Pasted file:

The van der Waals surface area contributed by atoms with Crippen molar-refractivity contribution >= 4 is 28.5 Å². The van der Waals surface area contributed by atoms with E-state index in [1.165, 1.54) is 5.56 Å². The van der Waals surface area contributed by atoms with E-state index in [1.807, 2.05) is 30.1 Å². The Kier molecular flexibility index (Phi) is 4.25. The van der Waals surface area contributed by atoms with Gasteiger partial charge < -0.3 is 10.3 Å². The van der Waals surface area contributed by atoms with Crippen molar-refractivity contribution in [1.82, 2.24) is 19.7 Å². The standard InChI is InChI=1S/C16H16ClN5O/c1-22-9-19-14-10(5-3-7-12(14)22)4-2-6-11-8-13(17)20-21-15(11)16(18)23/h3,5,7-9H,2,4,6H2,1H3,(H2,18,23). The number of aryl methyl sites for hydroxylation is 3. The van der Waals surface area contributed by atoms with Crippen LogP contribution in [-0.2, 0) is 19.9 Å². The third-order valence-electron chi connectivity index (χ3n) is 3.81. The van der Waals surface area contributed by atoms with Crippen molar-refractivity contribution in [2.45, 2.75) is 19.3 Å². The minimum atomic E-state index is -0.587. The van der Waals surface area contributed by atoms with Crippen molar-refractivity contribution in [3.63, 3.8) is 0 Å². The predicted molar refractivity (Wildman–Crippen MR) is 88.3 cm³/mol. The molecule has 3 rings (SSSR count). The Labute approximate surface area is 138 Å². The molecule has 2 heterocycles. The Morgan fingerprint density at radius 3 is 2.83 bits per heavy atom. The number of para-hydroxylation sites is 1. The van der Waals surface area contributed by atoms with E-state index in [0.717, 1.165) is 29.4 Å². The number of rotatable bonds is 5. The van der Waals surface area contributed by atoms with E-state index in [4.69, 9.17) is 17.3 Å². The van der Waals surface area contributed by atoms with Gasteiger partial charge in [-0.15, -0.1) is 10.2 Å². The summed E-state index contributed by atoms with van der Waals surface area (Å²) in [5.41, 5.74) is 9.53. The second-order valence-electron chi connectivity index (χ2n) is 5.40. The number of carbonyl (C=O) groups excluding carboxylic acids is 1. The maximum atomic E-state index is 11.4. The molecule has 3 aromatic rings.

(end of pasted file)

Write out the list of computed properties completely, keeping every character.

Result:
The van der Waals surface area contributed by atoms with Crippen molar-refractivity contribution >= 4 is 28.5 Å². The van der Waals surface area contributed by atoms with E-state index in [1.165, 1.54) is 5.56 Å². The van der Waals surface area contributed by atoms with E-state index in [1.807, 2.05) is 30.1 Å². The Kier molecular flexibility index (Phi) is 4.25. The van der Waals surface area contributed by atoms with Gasteiger partial charge < -0.3 is 10.3 Å². The van der Waals surface area contributed by atoms with Crippen molar-refractivity contribution in [1.82, 2.24) is 19.7 Å². The standard InChI is InChI=1S/C16H16ClN5O/c1-22-9-19-14-10(5-3-7-12(14)22)4-2-6-11-8-13(17)20-21-15(11)16(18)23/h3,5,7-9H,2,4,6H2,1H3,(H2,18,23). The number of aryl methyl sites for hydroxylation is 3. The van der Waals surface area contributed by atoms with Crippen LogP contribution in [-0.2, 0) is 19.9 Å². The third-order valence-electron chi connectivity index (χ3n) is 3.81. The van der Waals surface area contributed by atoms with Crippen molar-refractivity contribution in [2.45, 2.75) is 19.3 Å². The minimum atomic E-state index is -0.587. The van der Waals surface area contributed by atoms with Crippen molar-refractivity contribution in [3.63, 3.8) is 0 Å². The predicted molar refractivity (Wildman–Crippen MR) is 88.3 cm³/mol. The molecule has 3 rings (SSSR count). The Labute approximate surface area is 138 Å². The molecule has 2 heterocycles. The Morgan fingerprint density at radius 3 is 2.83 bits per heavy atom. The number of para-hydroxylation sites is 1. The van der Waals surface area contributed by atoms with E-state index in [0.717, 1.165) is 29.4 Å². The number of rotatable bonds is 5. The van der Waals surface area contributed by atoms with E-state index in [4.69, 9.17) is 17.3 Å². The van der Waals surface area contributed by atoms with Gasteiger partial charge in [-0.15, -0.1) is 10.2 Å². The summed E-state index contributed by atoms with van der Waals surface area (Å²) in [5.41, 5.74) is 9.53. The second-order valence-electron chi connectivity index (χ2n) is 5.40. The number of carbonyl (C=O) groups excluding carboxylic acids is 1. The maximum atomic E-state index is 11.4. The molecule has 3 aromatic rings.